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Turbine developer: More time needed at Stiles Brook 

Credit:  By Michael Faher | Brattleboro Reformer | 05/11/2015 | www.reformer.com ~~

Roughly three years ago, a landowner and developer announced plans to explore the feasibility of a commercial wind-turbine project on a large, forested tract in the towns of Windham and Grafton.

Much has happened since then: After collecting two years of data from meteorological towers, developer Iberdrola Renewables has advanced to a second phase of site assessment and has filed preliminary papers for a connection to the regional power grid.

But there also is much that has not happened: The company, for instance, hasn’t said how many turbines will be built or where – or even whether the project is a sure thing.

Those involved with the initiative are planning two public informational meetings – one in each town – in the coming months. But they’re also counseling patience to those who want more specifics.

“We’re getting there,” said Jenny Briot, a senior business developer with Iberdrola. “But we have to actually do this work to get there. So we need a little more time.”

The site in question is the roughly 5,000 acre Stiles Brook forest, which is owned by New Hampshire-based Meadowsend Timberlands Ltd. A small portion of the forest lies in Townshend, but the majority is in Windham and Grafton.

Only the latter two towns are involved in the proposed turbine project, which would be the first of its kind in Windham County.

Meadowsend administrators have said they are looking at wind power – both in a financial and environmental sense – as a way to help keep Stiles Brook operating as a working forest for the long term. But there has been opposition, particularly in Windham, where the town plan prohibits such development.

Iberdrola won a state certificate of public good to install three meteorological-testing towers on the property. Those towers went up in April 2013.

“We’ve just finished our second year of the MET data,” Briot said in an interview Monday at the Reformer. “That’s being analyzed, and we’ll take a closer look at that with our meteorologist.”

She added that, “we’re confident with the wind. And therefore, step two is the specific field studies.”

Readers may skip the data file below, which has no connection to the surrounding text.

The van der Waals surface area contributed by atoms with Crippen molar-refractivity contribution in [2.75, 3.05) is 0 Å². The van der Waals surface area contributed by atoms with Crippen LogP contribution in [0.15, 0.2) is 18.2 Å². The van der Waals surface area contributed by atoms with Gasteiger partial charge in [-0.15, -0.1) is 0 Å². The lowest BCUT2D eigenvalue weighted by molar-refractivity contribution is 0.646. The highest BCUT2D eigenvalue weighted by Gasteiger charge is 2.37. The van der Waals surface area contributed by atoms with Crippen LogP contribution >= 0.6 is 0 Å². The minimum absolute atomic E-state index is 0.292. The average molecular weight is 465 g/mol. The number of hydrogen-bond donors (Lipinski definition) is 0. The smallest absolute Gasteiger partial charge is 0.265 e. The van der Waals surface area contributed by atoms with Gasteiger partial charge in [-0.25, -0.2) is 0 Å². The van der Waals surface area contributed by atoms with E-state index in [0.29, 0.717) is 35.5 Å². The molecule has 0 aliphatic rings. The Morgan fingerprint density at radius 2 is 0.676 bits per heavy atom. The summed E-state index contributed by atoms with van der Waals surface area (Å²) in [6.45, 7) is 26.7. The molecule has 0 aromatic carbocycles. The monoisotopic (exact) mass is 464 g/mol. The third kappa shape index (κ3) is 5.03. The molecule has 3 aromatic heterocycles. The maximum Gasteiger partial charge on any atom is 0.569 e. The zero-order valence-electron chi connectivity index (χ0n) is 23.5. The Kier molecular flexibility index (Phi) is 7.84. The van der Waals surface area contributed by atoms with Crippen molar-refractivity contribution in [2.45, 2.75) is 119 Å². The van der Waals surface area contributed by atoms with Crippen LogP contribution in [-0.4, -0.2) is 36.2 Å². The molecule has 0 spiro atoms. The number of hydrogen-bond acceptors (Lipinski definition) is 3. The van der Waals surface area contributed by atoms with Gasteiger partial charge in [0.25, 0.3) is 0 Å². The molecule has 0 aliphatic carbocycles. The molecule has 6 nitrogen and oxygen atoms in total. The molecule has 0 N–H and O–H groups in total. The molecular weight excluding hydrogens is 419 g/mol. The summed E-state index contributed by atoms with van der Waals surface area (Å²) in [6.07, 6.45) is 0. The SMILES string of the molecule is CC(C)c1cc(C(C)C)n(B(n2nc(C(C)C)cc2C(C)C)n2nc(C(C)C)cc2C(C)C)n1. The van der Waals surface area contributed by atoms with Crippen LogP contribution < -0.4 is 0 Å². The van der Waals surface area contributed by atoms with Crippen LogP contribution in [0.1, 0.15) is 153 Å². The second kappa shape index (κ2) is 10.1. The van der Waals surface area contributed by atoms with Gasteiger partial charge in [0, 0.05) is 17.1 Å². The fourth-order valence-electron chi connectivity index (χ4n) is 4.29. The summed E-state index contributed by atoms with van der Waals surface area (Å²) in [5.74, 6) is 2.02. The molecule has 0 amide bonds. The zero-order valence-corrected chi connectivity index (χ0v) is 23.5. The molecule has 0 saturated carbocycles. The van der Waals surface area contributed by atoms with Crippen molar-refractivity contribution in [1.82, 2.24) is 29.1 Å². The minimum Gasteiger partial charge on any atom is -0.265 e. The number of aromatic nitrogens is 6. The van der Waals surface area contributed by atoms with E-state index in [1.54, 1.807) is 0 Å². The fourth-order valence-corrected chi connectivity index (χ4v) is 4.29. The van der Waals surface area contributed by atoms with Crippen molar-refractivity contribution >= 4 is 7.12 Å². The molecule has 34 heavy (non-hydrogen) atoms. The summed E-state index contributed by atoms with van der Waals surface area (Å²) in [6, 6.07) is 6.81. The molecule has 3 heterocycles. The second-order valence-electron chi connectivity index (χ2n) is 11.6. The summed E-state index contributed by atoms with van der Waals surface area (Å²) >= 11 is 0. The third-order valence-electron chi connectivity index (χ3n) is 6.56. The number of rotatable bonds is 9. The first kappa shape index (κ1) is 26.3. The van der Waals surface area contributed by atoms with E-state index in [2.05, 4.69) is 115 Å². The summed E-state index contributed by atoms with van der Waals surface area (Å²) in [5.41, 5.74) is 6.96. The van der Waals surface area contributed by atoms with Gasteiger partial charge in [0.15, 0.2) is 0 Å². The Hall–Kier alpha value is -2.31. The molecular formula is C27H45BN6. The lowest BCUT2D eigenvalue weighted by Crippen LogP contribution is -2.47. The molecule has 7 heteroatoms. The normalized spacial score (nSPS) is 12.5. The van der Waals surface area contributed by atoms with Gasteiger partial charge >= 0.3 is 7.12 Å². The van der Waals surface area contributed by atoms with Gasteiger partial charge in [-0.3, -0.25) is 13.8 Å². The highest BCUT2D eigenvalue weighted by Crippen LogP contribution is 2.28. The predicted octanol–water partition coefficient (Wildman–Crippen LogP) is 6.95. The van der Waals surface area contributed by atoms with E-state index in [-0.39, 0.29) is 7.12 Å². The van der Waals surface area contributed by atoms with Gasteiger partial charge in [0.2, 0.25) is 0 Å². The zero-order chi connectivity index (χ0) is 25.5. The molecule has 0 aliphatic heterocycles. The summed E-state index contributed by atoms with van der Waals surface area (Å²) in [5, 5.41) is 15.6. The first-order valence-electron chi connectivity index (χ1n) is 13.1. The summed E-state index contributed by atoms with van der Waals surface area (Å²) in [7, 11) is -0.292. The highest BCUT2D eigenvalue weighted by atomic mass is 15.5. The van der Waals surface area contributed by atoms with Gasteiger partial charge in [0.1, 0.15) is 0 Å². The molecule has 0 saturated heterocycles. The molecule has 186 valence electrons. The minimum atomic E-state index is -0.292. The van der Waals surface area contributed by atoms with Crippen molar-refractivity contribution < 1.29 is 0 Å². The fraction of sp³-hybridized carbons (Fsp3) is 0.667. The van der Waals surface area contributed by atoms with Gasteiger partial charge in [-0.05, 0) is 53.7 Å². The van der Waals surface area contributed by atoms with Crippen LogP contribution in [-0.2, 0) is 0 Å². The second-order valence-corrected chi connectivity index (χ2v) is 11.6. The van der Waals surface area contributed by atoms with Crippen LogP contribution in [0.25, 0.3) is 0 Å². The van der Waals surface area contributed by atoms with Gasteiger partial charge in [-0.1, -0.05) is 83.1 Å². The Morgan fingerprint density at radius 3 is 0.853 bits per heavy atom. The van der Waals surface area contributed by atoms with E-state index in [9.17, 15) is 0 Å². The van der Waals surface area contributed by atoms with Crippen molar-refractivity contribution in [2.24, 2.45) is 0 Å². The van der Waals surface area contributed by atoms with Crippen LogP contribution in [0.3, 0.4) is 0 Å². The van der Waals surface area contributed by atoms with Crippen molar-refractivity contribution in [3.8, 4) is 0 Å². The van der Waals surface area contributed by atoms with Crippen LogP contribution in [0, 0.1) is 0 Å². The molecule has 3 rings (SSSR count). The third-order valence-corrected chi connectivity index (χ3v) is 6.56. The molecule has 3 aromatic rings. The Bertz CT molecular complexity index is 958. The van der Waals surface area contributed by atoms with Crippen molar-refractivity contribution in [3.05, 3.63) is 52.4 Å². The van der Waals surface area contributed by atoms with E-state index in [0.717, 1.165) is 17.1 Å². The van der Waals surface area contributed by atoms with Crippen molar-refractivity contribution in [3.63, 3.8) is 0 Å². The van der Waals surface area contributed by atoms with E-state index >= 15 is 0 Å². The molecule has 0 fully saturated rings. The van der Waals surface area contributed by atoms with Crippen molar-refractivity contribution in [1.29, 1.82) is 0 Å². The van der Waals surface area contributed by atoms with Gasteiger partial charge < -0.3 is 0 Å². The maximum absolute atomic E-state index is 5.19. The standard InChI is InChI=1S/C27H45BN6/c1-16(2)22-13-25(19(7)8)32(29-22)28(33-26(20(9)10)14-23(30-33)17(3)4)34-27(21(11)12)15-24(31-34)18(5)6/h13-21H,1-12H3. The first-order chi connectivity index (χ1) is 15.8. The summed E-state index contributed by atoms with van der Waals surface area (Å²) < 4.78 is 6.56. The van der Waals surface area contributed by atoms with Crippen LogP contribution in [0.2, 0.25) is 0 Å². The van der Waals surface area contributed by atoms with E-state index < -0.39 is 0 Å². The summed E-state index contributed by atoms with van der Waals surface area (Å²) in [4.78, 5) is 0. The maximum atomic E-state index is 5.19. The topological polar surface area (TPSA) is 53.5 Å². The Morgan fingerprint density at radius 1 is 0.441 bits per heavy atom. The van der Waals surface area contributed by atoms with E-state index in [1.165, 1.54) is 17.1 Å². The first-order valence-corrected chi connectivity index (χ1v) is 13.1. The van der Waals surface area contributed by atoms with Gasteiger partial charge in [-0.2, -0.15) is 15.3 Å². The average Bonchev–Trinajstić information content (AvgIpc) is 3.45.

That involves third-party studies of environmental factors such as wetlands and wildlife. Briot said such studies are required for an application to the state Public Service Board, which would have to issue a certificate of public good for wind turbines at the site.

That doesn’t mean, however, that the developer is anywhere near ready to submit such an application. It will be 2016 before the third-party assessments are finished.

“Each season has studies associated with it,” Briot said. “Next May will be when we see ourselves wrapping all of that up.”

A projected time line submitted by Iberdrola shows a certificate of public good application possibly happening in 2017. By that time, the company will need to have a layout design for Stiles Brook, and Iberdrola representatives say that has not happened yet.

On Monday, after listening to Briot describe all of the studies that have yet to be completed, company spokesman Paul Copleman remarked that “you can see how all of this factors into what a (turbine) layout might look like.”

“It serves as a reminder: When people hear the idea or notion of a wind-power project or wind farm coming to town … this is a very lengthy process,” Copleman added.

There is another, important part of that process that’s just getting under way. Iberdrola has filed an interconnection with ISO New England, which operates the region’s power grid. Essentially, the company is seeking permission to connect wind turbines at Stiles Brook to the grid.

The application sets the maximum power generation at Stiles Brook at 99 megawatts, but administrators caution against reading too much into that number. Recent literature from Meadowsend puts it this way: “This sets a limit, but in no way indicates exactly how many turbines can or should be sited at Stiles Brook.”

ISO approval is expected to take two to three years. Briot said it includes a feasibility study, a system-impact study, a facilities study and, finally, an interconnection agreement.

Jeremy Turner, Meadowsend’s managing forester, said his company is working to keep residents engaged in the process. The company has organized tours of other wind farms and of the MET tower sites at Stiles Brook; established an office at 21 Route 121 E. in Grafton; and has launched a new website, www.StilesBrookForest.com.

There also will be two informational meetings held in early summer in Windham and Grafton. Dates and locations have not yet been set, but Briot said the purpose is to “provide an in-person update and answer questions.”

But there won’t be any firm answers about the project’s direction. Both before and after those meetings, site studies will continue.

“We’re committed to explore the wind resource up there,” Turner said. “We’ve got the best people in the world to help us evaluate that.”

Source:  By Michael Faher | Brattleboro Reformer | 05/11/2015 | www.reformer.com

This article is the work of the source indicated. Any opinions expressed in it are not necessarily those of National Wind Watch.

The copyright of this article resides with the author or publisher indicated. As part of its noncommercial educational effort to present the environmental, social, scientific, and economic issues of large-scale wind power development to a global audience seeking such information, National Wind Watch endeavors to observe “fair use” as provided for in section 107 of U.S. Copyright Law and similar “fair dealing” provisions of the copyright laws of other nations. Send requests to excerpt, general inquiries, and comments via e-mail.

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